How to Give a Killer Best Man’s Speech

by GK on June 10, 2011 · 5 comments

They say we hurt the ones we love most, but that might also go for striking fear into them. I’m talking fear of the Jason Vorhees variety. And I faced that fear last weekend in one of the world’s loveliest locations.

One of my best friends, J-Raw, asked me earlier this year to be the best man at his wedding in Carmel. I said yes in an instant, and I looked forward to the day. But my job came with one oft-dreaded requirement: the best man’s speech.

I’d never given one before, and I found myself asking friends for advice and researching speech tips online — much like I once researched how to talk to girls. (Believe it or not, people likewise charge for products that teach best-man toasts. There is a market for everything, it seems.)

Based on the advice I’d gathered, I devised a little formula for giving my speech, and it worked beautifully. Compliments galore. So for when your day comes, I thought I’d offer some Best Man Game.

First, a side note: The paper-and-lace boutonniere you see me wearing was created by J-Raw’s bride, and I thought it was a creative touch. I’ll definitely be wearing it again with my blazer, and I’d recommend a real or manmade boutonniere for any guy looking to boost his style.

Side side note: Speaking of nuptials, I just heard that Greg of Los Angeles, the former Charisma Arts instructor and friend of the blog, is engaged. With Rob Overman also wed, I’m quickly becoming the last of the Bachelor Mohicans.

Anyway, let’s talk toasts. And before I advise you on what to do, I think it’s more important to remember what not to do:

  • Don’t let the speech go over 10 minutes, unless you have Martin Luther King’s gift for oratory (five minutes will do just fine).
  • Don’t tell any raunchy jokes or stories. I kept this in mind because J-Raw is the best wingman I ever had. I actually went to a wedding last year where the best man’s speech included talking about the strippers they met during their bachelor party. You could hear crickets a zip code away. My buddy Tre Tre gave me this advice: “You don’t want the hot girl complimenting you on your speech. If you can get the grandmother to walk up to you and tell you she loved what you said, you did it right.”
  •  You can poke light fun at the groom, but don’t turn it into a roast. This day is about him and his bride, not you channeling your inner Dave Chappelle.
  • Don’t get drunk beforehand. I limited myself to one drink before my toast, and it kept me from seeking liquid courage, which would only make me look sloppy.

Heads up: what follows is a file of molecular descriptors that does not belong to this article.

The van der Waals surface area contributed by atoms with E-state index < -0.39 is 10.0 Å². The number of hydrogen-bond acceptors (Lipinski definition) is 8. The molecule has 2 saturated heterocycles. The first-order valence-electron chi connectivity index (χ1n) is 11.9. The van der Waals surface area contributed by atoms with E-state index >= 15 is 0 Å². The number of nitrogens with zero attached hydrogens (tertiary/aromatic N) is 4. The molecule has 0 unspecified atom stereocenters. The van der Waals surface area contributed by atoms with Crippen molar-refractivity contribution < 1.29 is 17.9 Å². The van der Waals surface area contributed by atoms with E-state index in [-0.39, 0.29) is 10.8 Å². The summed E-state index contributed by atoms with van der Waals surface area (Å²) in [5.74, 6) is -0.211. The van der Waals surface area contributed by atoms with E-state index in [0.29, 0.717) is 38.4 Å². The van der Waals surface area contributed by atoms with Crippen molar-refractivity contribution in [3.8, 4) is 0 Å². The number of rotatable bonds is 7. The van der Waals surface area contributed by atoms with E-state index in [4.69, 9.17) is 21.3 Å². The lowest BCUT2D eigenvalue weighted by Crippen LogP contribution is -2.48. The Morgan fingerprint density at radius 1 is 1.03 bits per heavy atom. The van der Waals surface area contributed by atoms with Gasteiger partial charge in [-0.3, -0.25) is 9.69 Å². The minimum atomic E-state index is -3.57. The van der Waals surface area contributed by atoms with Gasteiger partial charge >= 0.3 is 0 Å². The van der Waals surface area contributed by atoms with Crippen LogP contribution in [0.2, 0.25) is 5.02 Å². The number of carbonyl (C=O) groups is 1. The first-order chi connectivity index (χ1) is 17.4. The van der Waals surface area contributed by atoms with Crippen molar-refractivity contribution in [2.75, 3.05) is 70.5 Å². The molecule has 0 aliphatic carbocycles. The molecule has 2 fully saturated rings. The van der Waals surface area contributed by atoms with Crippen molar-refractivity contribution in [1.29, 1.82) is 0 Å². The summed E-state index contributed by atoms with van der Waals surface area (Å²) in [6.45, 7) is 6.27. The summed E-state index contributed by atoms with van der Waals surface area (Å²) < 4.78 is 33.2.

• Don’t wait till the last minute to think of what to say. I wrote my speech days in advance and added a few details on the wedding day, which helped my confidence tremendously.
  • Don’t try to give the most original speech ever. This is one case where it’s OK to be mediocre. Stick to the basics, and the rest is gravy.

Now, on to the content. I structured my speech like so:

Phase One: Thank the parents. Be sure to give their names, and thank them for whatever role they played in the wedding. I included the fact that they came from as far away as Mexico and Hong Kong, and I also thanked them for raising two wonderful, good-looking people.

You may also want to thank everyone for coming and contributing to such a joyous occasion.

Phase Two: Talk about the couple and how cool they are. In my case, I gave the story of how they met in their graphic-design class. The class was essentially divided into white and Asian tables, and by beginning their interracial romance, they got all the students mingling. I said the United Nations never did so much for race relations.

Phase Three: Talk about the groom and what a great husband he’ll be. In classic push-pull fashion, I teased J-Raw for looking bad in blue paint when he agreed to my idea of being Smurfs for Halloween, but I used that to show what a loyal friend he is. And I got him some applause when I mentioned how he changed my tire when we got a flat on the way to Carmel.

Phase Four: Compliment the bride. This was challenging for me because I don’t know the bride that well, so I went with something simple. I said that as cold as our outdoor ceremony was, she exudes the opposite amount of warmth toward my friend. And that from seeing them together, I know they’ll look as happy in 50 years as they did that day.

Phase Five: Tie it together with a touching quote. I must admit I stole this from the very awesome Art of Manliness blog, but it was a crowd-pleaser: “I’ve heard it said that marriage isn’t about finding a person to live with. It’s about finding the person you can’t live without. I know my friend has done that.”

Phase Six: Raise your glass and have everyone show their undying support for the couple’s undying love. And scene.

{ 5 comments }

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